The Case Challenge series includes difficult-to-diagnose conditions, some of which are not frequently encountered by most clinicians but are nonetheless important to accurately recognize. Test your diagnostic and treatment skills using the following patient scenario and corresponding questions. If you have a case that you would like to suggest for a future Case Challenge, please contact us.
A 28-month-old girl has recently become irritable and "clingy" with difficulty sleeping and occasional high-pitched crying. Her mother reports that her speech has decreased and she is clumsier. The girl also complains of "ouchy" and points to her navel but is not constipated.
She is an only child born by normal vaginal delivery at full term, and she has met the normal developmental milestones until recently. Her immunizations are up to date. Her symptoms started a month ago when her grandmother relocated to a different state. Her pediatrician suspected that her symptoms resulted from the anxiety of losing contact with "nana" and reassured her mother that she should "watch and wait." However, the child grew increasingly unsteady when she walked, to the point of losing her balance and falling over, and her eyes developed intermittent chaotic and jerky movements. The mother was alarmed and contacted the pediatrician, who directed her to the emergency department.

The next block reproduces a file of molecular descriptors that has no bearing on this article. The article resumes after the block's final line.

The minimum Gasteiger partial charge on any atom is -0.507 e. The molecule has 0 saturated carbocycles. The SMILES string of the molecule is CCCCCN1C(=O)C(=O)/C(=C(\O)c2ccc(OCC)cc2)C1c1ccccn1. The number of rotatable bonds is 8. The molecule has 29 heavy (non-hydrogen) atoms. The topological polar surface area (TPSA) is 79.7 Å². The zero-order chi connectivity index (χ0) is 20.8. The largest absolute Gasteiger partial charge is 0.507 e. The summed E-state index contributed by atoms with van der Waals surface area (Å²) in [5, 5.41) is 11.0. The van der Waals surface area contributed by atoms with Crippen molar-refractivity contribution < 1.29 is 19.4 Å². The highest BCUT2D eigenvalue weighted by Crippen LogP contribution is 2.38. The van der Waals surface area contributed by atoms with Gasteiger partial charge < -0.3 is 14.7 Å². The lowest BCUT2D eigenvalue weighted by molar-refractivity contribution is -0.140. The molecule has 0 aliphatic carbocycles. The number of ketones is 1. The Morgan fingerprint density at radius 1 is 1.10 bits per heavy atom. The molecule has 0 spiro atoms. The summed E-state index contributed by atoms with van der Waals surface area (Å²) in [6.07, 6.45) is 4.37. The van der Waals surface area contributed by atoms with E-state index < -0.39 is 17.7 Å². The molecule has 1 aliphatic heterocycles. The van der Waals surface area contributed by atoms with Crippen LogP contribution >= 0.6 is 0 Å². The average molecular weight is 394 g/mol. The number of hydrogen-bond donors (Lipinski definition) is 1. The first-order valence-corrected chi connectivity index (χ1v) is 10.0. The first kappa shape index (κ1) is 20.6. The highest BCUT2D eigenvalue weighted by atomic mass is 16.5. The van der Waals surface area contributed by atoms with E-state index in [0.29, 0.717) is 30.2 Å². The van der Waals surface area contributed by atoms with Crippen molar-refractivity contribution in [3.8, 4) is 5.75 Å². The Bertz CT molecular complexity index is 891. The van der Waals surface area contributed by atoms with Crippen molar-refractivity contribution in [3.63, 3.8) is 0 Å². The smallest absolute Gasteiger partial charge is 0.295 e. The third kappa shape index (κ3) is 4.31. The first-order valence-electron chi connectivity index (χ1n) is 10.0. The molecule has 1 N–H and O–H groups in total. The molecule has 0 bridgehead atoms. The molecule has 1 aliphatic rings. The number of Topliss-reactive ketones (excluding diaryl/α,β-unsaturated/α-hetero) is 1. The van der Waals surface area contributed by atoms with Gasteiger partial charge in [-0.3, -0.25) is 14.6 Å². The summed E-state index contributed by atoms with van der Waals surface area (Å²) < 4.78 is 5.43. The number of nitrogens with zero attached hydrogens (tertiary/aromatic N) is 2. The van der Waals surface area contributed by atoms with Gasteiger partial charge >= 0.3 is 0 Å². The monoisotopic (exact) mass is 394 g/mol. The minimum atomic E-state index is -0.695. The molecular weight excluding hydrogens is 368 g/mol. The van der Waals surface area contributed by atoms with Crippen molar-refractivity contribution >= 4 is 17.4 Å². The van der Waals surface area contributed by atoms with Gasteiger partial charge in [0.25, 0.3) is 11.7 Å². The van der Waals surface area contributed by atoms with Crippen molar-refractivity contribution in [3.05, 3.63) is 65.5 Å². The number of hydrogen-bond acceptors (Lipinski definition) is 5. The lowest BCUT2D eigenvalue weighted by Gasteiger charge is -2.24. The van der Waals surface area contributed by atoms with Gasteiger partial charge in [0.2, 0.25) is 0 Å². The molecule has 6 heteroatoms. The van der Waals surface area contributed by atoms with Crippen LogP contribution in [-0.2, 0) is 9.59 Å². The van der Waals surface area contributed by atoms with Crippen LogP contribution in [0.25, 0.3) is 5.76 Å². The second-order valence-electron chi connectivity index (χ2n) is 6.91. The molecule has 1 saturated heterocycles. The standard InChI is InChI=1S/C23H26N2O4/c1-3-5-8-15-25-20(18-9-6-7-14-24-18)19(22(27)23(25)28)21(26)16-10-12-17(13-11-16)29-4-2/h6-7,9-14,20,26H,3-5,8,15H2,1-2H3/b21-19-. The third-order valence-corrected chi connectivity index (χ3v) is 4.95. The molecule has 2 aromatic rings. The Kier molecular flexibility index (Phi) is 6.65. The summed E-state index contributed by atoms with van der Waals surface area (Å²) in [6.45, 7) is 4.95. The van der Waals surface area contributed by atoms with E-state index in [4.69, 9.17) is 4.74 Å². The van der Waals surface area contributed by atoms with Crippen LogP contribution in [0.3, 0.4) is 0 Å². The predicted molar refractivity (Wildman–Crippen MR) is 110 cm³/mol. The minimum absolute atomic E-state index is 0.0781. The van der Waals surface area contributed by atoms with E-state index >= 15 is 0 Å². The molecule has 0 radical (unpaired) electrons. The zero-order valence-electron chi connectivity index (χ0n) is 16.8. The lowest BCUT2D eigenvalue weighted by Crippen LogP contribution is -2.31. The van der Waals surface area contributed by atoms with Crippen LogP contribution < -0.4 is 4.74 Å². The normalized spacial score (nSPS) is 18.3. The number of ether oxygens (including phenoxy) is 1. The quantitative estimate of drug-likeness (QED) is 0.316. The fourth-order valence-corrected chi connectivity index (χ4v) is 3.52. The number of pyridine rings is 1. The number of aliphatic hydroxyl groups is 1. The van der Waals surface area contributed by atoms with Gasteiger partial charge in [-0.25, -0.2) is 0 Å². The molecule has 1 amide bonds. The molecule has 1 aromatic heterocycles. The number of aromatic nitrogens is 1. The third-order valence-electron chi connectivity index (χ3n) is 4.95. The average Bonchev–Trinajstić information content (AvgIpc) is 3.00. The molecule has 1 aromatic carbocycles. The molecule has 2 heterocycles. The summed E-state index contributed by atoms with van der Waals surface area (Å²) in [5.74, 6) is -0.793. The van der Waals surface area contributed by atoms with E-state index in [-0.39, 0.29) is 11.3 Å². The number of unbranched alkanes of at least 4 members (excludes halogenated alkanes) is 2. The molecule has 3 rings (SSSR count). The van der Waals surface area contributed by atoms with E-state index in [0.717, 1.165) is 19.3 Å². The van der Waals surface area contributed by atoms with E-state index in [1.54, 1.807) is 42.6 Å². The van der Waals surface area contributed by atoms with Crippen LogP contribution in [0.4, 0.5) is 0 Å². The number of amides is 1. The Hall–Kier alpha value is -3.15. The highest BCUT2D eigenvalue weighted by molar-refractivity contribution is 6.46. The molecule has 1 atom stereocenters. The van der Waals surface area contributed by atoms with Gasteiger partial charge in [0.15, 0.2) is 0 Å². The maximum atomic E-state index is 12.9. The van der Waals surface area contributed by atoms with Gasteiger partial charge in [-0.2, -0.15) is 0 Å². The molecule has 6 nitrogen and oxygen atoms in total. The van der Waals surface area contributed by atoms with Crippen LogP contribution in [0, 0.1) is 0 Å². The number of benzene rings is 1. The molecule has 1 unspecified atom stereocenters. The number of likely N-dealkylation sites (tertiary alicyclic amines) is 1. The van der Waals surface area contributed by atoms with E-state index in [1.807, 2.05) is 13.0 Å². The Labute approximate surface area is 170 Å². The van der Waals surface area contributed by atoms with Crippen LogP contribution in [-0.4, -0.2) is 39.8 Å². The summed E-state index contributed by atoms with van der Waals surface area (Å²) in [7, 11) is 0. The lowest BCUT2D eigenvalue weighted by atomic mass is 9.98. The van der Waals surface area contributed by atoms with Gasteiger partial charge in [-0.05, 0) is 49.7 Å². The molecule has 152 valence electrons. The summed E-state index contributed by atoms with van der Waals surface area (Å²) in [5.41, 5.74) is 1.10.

The mother and child live in an older part of Philadelphia. The only significant illness recorded for the child is an episode of iron deficiency anemia at the age of 12 months when the child was drinking four bottles of cow's milk a day, eating dirt, and chewing on the doorframe. Laboratory testing confirmed she had microcytic hypochromic anemia and a profoundly low ferritin level that resolved with dietary counseling and a therapeutic course of ferrous sulfate. She has had the usual childhood coughs, colds, and mild viral illnesses, including a "strep throat" infection, but she has not had any such illnesses during the previous 2 months. She has no history of weight loss, fever, headache, rashes, joint swelling, pallor, or bruising.
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Cite this: Vikramjit Kanwar, Shyam Srinivasan. Decreased Speech and Jerky Eye Movements in a 'Clumsy' Toddler - Medscape - Sep 02, 2021.